TOWARDS the end of last season, I wrote an article for a refereeing magazine, entitled ‘Don’t underestimate the law of unintended consequences.'

I listed many instances where players overcame law changes in ways that were not envisaged.

For example, when the four-step rule was introduced to speed up the game, goalkeepers could not take more than four steps while carrying the ball. However, a goalkeeper could just stand still for as long as he liked.

Also, opposing players stood in front of the goalkeeper after his four steps to prevent him releasing the ball.

The six-second rule was then introduced and it was made an offence to prevent the goalkeeper from releasing the ball into play.

Would there I wondered, be any unexpected consequences for the 27 changes which we were told to expect?

I haven’t had to wait long with the new law for goal-kicks, which I outlined last week.

In the AC Milan v Barcelona pre-season friendly, the goalkeeper 'flicked’ a goal-kick up to a teammate in the penalty area, who headed the ball back to him.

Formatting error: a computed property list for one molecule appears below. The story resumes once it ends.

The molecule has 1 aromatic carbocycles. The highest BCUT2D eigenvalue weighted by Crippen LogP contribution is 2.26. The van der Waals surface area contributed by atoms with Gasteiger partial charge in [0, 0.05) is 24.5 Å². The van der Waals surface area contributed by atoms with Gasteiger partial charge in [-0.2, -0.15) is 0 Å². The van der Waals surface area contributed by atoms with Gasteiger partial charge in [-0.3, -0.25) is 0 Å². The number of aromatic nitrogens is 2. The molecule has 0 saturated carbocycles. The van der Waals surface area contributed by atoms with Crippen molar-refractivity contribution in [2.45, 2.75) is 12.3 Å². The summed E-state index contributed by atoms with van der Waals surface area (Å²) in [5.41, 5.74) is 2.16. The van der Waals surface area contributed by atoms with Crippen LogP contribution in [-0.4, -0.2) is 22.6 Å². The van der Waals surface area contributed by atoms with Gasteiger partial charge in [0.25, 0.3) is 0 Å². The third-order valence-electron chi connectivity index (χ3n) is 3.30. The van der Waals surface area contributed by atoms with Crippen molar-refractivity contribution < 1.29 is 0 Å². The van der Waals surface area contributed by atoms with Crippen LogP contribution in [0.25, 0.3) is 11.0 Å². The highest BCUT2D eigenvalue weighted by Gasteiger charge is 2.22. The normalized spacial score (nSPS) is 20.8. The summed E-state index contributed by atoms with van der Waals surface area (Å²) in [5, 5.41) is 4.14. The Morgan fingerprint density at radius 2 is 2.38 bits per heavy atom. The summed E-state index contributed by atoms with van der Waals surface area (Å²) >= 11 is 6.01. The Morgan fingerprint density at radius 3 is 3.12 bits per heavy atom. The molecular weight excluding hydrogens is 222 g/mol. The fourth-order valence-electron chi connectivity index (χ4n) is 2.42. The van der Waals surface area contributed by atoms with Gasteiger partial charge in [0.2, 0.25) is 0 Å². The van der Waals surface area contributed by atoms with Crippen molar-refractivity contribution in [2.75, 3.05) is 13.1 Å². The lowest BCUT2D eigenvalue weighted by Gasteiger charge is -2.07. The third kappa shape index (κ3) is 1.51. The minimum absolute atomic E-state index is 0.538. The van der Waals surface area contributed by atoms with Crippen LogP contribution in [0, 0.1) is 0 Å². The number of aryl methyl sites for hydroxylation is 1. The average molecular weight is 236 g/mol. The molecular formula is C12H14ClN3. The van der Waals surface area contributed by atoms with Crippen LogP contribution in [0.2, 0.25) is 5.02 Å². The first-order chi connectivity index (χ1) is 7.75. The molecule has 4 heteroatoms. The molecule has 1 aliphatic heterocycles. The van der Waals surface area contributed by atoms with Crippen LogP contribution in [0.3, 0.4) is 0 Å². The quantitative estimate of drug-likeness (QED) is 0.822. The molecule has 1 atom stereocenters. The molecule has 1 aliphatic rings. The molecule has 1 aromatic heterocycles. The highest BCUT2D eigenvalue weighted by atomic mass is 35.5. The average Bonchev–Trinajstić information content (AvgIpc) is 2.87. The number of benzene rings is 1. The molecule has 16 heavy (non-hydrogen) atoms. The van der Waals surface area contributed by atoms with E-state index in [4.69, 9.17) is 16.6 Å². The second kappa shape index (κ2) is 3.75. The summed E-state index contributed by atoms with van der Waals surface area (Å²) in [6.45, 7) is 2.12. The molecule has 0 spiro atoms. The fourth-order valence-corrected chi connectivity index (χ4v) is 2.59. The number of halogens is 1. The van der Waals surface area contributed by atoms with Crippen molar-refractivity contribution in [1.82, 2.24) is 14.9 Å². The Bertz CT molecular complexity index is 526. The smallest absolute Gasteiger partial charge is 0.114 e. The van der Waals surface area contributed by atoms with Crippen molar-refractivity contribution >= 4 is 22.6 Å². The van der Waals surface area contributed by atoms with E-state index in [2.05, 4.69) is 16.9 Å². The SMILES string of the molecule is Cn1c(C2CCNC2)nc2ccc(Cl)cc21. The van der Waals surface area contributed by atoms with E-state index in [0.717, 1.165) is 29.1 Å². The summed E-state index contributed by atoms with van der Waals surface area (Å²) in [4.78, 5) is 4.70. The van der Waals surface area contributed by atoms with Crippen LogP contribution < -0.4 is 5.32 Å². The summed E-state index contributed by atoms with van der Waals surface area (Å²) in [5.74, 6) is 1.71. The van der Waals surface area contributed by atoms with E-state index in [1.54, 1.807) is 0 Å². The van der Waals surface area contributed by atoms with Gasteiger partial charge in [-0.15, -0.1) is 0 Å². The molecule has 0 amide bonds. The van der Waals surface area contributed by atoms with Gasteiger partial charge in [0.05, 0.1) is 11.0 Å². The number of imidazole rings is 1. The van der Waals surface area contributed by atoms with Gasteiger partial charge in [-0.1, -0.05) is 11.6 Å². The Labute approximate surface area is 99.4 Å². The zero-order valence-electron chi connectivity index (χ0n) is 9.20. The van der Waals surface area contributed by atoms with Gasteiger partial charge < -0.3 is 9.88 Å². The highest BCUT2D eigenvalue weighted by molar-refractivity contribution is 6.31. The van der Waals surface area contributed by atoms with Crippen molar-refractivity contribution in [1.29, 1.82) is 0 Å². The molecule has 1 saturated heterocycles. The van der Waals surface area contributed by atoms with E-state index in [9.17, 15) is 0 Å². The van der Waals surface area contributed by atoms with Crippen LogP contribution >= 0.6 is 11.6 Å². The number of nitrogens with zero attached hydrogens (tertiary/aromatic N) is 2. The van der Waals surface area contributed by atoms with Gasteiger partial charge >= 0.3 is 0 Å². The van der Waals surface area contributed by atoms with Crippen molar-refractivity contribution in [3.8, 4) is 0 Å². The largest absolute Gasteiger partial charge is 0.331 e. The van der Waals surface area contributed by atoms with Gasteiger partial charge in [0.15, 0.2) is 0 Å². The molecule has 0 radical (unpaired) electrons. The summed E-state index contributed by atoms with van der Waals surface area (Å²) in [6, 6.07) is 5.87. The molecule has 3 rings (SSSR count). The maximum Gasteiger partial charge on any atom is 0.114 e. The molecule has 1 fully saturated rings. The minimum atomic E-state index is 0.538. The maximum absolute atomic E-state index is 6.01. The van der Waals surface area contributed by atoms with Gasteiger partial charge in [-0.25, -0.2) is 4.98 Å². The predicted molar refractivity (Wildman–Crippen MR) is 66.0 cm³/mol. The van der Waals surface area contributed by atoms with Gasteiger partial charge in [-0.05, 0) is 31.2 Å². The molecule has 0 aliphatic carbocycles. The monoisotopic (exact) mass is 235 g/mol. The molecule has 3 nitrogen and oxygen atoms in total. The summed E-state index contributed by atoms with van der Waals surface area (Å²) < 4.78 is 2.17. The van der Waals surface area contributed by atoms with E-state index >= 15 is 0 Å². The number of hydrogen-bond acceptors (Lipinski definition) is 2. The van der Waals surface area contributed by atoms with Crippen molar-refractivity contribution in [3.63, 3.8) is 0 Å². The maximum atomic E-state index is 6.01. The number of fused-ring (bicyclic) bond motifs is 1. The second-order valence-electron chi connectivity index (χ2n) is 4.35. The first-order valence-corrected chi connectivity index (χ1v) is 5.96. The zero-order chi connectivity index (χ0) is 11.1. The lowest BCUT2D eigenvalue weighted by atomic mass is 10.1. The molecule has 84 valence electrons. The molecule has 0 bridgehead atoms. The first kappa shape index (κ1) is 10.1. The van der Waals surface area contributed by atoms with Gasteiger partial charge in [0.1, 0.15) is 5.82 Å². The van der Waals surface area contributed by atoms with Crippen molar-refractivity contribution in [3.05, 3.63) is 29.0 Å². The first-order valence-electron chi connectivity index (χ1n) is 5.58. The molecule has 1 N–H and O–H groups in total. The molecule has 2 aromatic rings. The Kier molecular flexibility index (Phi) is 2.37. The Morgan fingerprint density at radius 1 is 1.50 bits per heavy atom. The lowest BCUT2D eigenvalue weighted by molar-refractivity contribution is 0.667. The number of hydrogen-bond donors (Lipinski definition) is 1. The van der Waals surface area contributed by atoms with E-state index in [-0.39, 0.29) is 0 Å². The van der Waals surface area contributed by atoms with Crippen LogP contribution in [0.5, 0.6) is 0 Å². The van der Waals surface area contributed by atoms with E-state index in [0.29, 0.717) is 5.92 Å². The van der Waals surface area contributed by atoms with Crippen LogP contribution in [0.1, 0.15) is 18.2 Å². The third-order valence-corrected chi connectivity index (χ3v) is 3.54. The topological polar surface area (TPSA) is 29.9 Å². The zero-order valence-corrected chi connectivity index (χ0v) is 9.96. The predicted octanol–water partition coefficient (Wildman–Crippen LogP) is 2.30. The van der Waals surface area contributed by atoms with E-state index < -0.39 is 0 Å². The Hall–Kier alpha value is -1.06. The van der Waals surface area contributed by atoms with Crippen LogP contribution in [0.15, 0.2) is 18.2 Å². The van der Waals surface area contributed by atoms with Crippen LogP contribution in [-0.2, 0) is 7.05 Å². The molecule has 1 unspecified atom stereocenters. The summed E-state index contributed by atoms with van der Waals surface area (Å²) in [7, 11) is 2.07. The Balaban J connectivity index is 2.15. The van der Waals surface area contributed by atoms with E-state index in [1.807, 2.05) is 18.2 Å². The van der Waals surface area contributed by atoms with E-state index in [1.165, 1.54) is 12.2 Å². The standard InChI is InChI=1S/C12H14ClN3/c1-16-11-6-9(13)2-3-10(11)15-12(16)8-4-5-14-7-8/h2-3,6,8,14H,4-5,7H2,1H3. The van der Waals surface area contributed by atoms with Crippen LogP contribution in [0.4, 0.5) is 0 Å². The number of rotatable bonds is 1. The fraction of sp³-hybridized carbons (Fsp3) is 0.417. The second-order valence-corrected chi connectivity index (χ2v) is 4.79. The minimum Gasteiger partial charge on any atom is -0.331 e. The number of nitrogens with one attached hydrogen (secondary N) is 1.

The goalkeeper caught it, then threw it to another teammate up the field, to set up an attack.

So, what is wrong with that you may ask? The fact is there is a Law which says ‘a player should be shown a yellow card if he uses a deliberate trick to pass the ball to the goalkeeper with his head, chest, knee etc to circumvent the law, whether or not the goalkeeper touches the ball with his hands.’

This of course came in when clever players started to flick the ball up so they could head the ball to the goalkeeper, after the law was introduced that goalkeepers couldn’t handle the ball if it was deliberately kicked to them by a teammate.

The IFAB can’t give a ruling on this new ‘trick’ until it has been discussed by the technical sub-committee.

In the meantime, if it happens to them, referees are advised to have the goal-kick retaken, but without a yellow card.